4. Remember your ABS: Always bring snacks
Seriously. Flea market food is of the fried variety that, while delicious, can leave you feeling … uncomfortable. Vintage expert Beth Lennon of Retro Roadmap also recommends carrying an “emergency” kit: wet wipes, tissues, water, headache medication, and lip balm. Don’t forget your measuring tape!
5. If you’re at a big market, start from the inside out
You know how you’re supposed to shop the perimeter of the grocery store first, as that is where the good-for-you stuff is? The opposite is true at a flea market. The most expensive spots at a big-time flea market (like Brimfield) are bordering roads and high-traffic areas. Expensive rental locations for vendors can lead to higher price tags. Walking further into the field of vendors will yield more affordable (albeit harder to find) treasures.
6. Cash is king
Bring plenty of cash, especially smaller bills. Having an exact amount gives you more leverage for negotiating, plus it endears you to the seller (who has probably dealt with at least five people seeking change for $100).
7. Know the rules of haggling
Most prices you’ll see are negotiable — within reason. If the price is already low (like a pristine Mid-Century coffee table for $25), just take the deal. The better the condition, the more likely the asking price won’t budge.
There are three instances when you’ll gain leverage for negotiating: if the item is damaged, if it has a bigger price tag, or if you’re buying multiple items from the same vendor. Then ask, politely, “Is this your best offer?” Or if the total purchase comes to, say, $83, you can ask: “Can you do $80?”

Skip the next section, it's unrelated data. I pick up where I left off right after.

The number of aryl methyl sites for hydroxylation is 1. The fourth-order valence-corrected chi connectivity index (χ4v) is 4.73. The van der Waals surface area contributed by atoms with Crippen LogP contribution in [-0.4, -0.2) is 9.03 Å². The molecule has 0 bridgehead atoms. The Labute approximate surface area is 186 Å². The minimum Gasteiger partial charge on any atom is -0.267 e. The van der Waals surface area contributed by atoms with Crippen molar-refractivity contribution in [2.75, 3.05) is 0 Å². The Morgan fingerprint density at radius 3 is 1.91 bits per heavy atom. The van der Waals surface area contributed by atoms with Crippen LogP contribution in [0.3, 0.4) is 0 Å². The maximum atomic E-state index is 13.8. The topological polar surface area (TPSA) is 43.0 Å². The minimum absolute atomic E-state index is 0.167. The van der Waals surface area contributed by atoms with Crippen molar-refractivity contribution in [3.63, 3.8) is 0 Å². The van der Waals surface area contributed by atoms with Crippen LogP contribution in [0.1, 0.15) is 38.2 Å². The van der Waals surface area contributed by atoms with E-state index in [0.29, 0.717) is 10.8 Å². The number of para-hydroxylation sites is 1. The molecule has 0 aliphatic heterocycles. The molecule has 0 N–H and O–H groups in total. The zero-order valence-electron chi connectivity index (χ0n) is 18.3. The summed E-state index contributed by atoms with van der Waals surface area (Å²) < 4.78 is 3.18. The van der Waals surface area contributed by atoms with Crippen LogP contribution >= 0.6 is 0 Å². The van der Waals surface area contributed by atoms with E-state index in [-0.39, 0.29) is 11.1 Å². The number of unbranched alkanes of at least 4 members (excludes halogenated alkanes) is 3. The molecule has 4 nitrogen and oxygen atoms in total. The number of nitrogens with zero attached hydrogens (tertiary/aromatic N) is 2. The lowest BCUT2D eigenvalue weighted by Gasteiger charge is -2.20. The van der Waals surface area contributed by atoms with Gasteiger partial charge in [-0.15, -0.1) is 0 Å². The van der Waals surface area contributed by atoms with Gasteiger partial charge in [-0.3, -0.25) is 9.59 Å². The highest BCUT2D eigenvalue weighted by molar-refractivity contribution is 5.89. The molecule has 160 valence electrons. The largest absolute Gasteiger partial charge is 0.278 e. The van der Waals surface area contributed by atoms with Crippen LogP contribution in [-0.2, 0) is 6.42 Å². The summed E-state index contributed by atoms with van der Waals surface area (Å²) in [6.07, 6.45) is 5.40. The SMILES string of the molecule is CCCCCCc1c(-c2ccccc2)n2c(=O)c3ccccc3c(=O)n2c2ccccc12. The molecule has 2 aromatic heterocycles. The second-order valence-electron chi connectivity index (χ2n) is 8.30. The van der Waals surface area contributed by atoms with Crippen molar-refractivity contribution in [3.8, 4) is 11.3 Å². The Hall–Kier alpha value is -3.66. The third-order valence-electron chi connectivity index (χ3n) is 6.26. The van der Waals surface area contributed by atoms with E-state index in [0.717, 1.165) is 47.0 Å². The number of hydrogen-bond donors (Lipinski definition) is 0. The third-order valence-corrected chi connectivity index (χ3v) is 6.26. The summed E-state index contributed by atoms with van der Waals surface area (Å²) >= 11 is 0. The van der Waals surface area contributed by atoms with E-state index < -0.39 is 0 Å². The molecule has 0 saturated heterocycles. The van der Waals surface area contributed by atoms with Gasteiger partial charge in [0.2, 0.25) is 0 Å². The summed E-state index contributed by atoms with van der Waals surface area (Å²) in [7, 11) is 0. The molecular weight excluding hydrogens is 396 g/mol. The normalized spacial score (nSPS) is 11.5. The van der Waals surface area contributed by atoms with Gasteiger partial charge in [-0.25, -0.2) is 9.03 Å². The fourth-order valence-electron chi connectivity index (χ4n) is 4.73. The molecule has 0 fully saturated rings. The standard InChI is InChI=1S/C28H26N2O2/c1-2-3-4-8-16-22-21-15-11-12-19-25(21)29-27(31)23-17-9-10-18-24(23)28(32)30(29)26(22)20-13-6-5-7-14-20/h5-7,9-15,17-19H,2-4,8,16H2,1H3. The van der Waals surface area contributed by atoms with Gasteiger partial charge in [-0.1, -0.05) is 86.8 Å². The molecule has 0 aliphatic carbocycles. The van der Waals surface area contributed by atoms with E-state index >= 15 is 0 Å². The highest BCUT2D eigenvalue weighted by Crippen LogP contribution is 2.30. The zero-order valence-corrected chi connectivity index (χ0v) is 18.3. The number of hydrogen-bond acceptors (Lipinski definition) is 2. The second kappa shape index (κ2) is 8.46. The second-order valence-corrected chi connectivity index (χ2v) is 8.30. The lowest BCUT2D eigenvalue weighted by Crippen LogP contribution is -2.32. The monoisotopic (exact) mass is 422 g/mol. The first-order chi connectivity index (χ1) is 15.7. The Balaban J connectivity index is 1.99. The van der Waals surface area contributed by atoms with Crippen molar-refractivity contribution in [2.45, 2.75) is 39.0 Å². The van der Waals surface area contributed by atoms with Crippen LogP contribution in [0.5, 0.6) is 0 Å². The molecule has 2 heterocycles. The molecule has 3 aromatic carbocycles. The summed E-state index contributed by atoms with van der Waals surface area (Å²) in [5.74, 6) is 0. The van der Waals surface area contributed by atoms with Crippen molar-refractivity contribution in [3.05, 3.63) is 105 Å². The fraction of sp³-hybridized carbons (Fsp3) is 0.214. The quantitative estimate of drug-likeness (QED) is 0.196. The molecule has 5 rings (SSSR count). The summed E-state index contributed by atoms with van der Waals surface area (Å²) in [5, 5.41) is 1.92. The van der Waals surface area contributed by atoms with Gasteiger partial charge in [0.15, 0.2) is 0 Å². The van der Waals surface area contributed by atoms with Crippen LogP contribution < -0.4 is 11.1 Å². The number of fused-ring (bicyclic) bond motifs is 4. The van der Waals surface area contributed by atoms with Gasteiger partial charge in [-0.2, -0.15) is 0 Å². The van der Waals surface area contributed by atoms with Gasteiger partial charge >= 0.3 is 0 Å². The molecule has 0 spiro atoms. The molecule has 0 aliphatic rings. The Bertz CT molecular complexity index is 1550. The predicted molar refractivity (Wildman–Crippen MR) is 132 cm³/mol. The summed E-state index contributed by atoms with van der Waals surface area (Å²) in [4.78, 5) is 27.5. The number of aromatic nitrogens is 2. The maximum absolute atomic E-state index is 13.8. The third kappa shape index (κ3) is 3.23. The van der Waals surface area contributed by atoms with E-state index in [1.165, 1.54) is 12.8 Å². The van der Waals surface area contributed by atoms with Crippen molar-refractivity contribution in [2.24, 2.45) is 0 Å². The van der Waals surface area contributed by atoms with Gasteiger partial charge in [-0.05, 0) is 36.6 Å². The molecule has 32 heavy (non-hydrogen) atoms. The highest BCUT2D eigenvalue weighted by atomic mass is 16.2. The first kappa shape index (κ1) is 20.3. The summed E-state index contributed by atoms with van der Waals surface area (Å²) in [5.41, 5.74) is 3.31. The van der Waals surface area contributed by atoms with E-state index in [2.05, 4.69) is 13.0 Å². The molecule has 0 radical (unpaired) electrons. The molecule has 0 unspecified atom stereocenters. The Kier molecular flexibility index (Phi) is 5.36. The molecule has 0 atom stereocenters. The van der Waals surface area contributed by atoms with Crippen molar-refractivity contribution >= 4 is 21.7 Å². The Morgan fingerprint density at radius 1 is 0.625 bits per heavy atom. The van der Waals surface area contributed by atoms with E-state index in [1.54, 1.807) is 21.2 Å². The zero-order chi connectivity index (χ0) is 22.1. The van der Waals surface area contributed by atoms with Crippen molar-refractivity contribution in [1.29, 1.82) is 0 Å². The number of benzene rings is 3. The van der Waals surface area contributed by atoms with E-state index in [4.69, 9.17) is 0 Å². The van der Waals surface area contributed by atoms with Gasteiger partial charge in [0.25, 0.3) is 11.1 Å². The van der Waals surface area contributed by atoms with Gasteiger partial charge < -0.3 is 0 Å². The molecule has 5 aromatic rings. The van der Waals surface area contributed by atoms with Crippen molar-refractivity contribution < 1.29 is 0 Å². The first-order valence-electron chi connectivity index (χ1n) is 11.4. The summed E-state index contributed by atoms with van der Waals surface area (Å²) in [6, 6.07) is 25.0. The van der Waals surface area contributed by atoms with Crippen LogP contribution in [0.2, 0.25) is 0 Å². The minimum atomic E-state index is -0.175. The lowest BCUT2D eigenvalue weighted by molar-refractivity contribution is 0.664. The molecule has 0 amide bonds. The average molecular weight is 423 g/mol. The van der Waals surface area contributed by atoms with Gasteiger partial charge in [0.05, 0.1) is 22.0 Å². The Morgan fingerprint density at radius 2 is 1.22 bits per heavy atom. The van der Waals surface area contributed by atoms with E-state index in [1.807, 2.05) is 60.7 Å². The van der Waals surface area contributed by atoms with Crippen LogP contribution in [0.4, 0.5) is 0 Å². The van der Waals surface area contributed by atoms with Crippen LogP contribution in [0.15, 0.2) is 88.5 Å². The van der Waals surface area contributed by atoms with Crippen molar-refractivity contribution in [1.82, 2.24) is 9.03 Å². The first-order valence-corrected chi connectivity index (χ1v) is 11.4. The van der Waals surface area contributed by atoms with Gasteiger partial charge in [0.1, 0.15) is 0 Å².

8. Hot on Pinterest? High in price
Mid-Century furniture is always more expensive, since it’s in high demand. Same goes for quirky things like old signs, colorful typewriters, globes, and trophies. You’re probably better off finding these items on eBay, in antiques stores, or even at thrift stores.
9. Do the “knock test”
Most vendors are honest, but some will try to sneak in more modern pieces that merely look old. If you’re shopping for larger furnishings, take extra care to really check the materials. Cheaper modern-day reproductions are often lighter and sound hollow when you knock on the wooded surface.
10. Kitchen items are always a good bet
If you don’t know what to look for, start with accessories for your kitchen like tea towels, glasses, trivets, etc. “They’re almost always well-priced, they’re easy to transport, and make a great gift,” Beth Lennon says.
Finally: Special advice for damaged goods
Think twice before you pass up furniture that’s in need of a little TLC. If the piece is made of wood, then nicks, scratches, and other surface imperfections will be easily covered with a coat of primer and paint. Another easy fix is an ugly seat on a dining chair. All you have to do is unscrew the seat, smooth over a fresh piece of fabric, and staple to secure it to the underside.
If an item needs any of the “three Rs” (reupholstering, refinishing, or rewiring), it is best left to an expert. Leave it behind. You’ll also want to walk away from anything that has a warped frame, shows big water stains, or is downright smelly. There’s only so much paint can fix.
Posted by Brie Dyas on Trulia